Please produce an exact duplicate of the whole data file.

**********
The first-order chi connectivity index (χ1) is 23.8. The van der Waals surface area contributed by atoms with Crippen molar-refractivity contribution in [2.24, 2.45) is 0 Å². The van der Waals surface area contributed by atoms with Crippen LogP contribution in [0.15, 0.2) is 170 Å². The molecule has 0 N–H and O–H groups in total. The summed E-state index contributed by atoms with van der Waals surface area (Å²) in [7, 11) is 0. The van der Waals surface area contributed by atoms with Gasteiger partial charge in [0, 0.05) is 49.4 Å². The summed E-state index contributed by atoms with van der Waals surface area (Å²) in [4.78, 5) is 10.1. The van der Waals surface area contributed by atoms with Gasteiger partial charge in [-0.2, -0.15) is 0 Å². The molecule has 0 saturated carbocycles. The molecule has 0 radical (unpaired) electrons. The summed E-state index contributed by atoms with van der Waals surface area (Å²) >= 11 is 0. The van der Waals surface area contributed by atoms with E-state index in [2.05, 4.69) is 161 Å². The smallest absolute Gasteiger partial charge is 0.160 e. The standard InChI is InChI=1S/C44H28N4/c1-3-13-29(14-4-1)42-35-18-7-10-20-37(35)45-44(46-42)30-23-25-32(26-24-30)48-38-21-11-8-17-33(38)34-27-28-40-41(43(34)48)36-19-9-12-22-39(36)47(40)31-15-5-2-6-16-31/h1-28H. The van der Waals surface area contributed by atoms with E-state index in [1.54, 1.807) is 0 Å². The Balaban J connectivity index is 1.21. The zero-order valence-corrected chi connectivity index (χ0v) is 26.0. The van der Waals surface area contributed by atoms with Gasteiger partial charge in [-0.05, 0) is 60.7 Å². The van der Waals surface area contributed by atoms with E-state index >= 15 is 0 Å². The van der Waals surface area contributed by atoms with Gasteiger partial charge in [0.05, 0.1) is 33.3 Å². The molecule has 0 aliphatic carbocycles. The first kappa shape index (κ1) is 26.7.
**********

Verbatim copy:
The first-order chi connectivity index (χ1) is 23.8. The van der Waals surface area contributed by atoms with Crippen molar-refractivity contribution in [2.24, 2.45) is 0 Å². The van der Waals surface area contributed by atoms with Crippen LogP contribution in [0.15, 0.2) is 170 Å². The molecule has 0 N–H and O–H groups in total. The summed E-state index contributed by atoms with van der Waals surface area (Å²) in [7, 11) is 0. The van der Waals surface area contributed by atoms with Gasteiger partial charge in [0, 0.05) is 49.4 Å². The summed E-state index contributed by atoms with van der Waals surface area (Å²) in [4.78, 5) is 10.1. The van der Waals surface area contributed by atoms with Gasteiger partial charge in [-0.2, -0.15) is 0 Å². The molecule has 0 saturated carbocycles. The molecule has 0 radical (unpaired) electrons. The summed E-state index contributed by atoms with van der Waals surface area (Å²) >= 11 is 0. The van der Waals surface area contributed by atoms with E-state index in [2.05, 4.69) is 161 Å². The smallest absolute Gasteiger partial charge is 0.160 e. The standard InChI is InChI=1S/C44H28N4/c1-3-13-29(14-4-1)42-35-18-7-10-20-37(35)45-44(46-42)30-23-25-32(26-24-30)48-38-21-11-8-17-33(38)34-27-28-40-41(43(34)48)36-19-9-12-22-39(36)47(40)31-15-5-2-6-16-31/h1-28H. The van der Waals surface area contributed by atoms with E-state index in [1.54, 1.807) is 0 Å². The Balaban J connectivity index is 1.21. The zero-order valence-corrected chi connectivity index (χ0v) is 26.0. The van der Waals surface area contributed by atoms with Gasteiger partial charge in [-0.05, 0) is 60.7 Å². The van der Waals surface area contributed by atoms with E-state index >= 15 is 0 Å². The van der Waals surface area contributed by atoms with Gasteiger partial charge in [0.05, 0.1) is 33.3 Å². The molecule has 0 aliphatic carbocycles. The first kappa shape index (κ1) is 26.7.